Glad paper thought to be useful; though sad that symbolic hate crime is still prevalent!

Credo: Glory and Kingdom

I’ve been reviewing some of my previous thoughts on vision and ministry today.

I believe we are called to glorify God and establish the Kingdom of God; this affirms our vision in Christian faith.

By way of living the vision, I can’t help but wonder if…

God is glorified; and,

the Kingdom of God is established

where all the people of God, being the ministering Church universal,

faithfully live out their Kingdom Vision,

singularly and corporately,

in the discipleship vocation, process and tasks of

enabling authentic, open, affirming and collaborative worship;

supporting people throughout their faith-journey as a united,

welcoming, inclusive, compassionate and caring community of faith; and,

facilitating transformative mission committed prophetically

to bringing Life  to the world through promoting

mercy, justice, forgiveness,

healing, reconciliation, peace and well-being.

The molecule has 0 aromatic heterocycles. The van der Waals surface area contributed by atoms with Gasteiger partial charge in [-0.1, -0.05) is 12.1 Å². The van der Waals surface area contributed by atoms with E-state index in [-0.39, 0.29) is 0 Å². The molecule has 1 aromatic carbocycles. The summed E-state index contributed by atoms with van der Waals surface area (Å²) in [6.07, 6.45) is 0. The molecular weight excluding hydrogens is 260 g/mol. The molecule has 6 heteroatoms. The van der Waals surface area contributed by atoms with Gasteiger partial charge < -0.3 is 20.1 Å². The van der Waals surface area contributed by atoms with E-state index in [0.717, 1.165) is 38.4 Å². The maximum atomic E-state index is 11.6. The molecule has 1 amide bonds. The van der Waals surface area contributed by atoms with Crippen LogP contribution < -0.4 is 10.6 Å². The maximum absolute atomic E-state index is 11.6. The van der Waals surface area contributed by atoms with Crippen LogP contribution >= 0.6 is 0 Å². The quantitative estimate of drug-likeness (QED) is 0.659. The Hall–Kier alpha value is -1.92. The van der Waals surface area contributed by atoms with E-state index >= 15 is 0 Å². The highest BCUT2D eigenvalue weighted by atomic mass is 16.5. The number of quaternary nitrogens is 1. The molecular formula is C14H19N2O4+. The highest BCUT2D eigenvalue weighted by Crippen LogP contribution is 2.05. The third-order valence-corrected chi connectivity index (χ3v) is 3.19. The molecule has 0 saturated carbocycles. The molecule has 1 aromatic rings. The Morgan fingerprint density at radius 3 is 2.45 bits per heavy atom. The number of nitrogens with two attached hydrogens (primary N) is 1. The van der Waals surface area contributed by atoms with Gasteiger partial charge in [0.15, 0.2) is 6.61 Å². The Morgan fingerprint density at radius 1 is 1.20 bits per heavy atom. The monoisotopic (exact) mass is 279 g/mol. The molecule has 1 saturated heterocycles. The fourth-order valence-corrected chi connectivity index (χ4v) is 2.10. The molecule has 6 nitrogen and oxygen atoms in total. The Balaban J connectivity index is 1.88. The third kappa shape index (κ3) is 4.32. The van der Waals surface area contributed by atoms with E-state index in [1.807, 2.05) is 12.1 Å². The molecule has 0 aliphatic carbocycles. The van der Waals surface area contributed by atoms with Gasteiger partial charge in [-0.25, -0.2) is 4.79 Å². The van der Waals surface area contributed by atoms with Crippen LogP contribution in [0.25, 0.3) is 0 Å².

Given this,

how does our vision of God’s glory and the Kingdom

invite us to live day by day in order that it might become a reality?

AMEN: Lord, have mercy…

Religion, Peace Building and the Past

Attended this helpful seminar on Religion, Peace Building and the Past – Tuesday 21 January.

Podcasts of excellent presentations and insights by Scott Appleby and John Paul Lederach with responses by Michael Wardlow (Chief Equality Commissioner, Northern Ireland) and Susan McEwen (Development Director, Corrymeela Community) made available by the Institute for the Study of Conflict Transformation and Social Justice (ISCTSJ), Queen’s University, Belfast.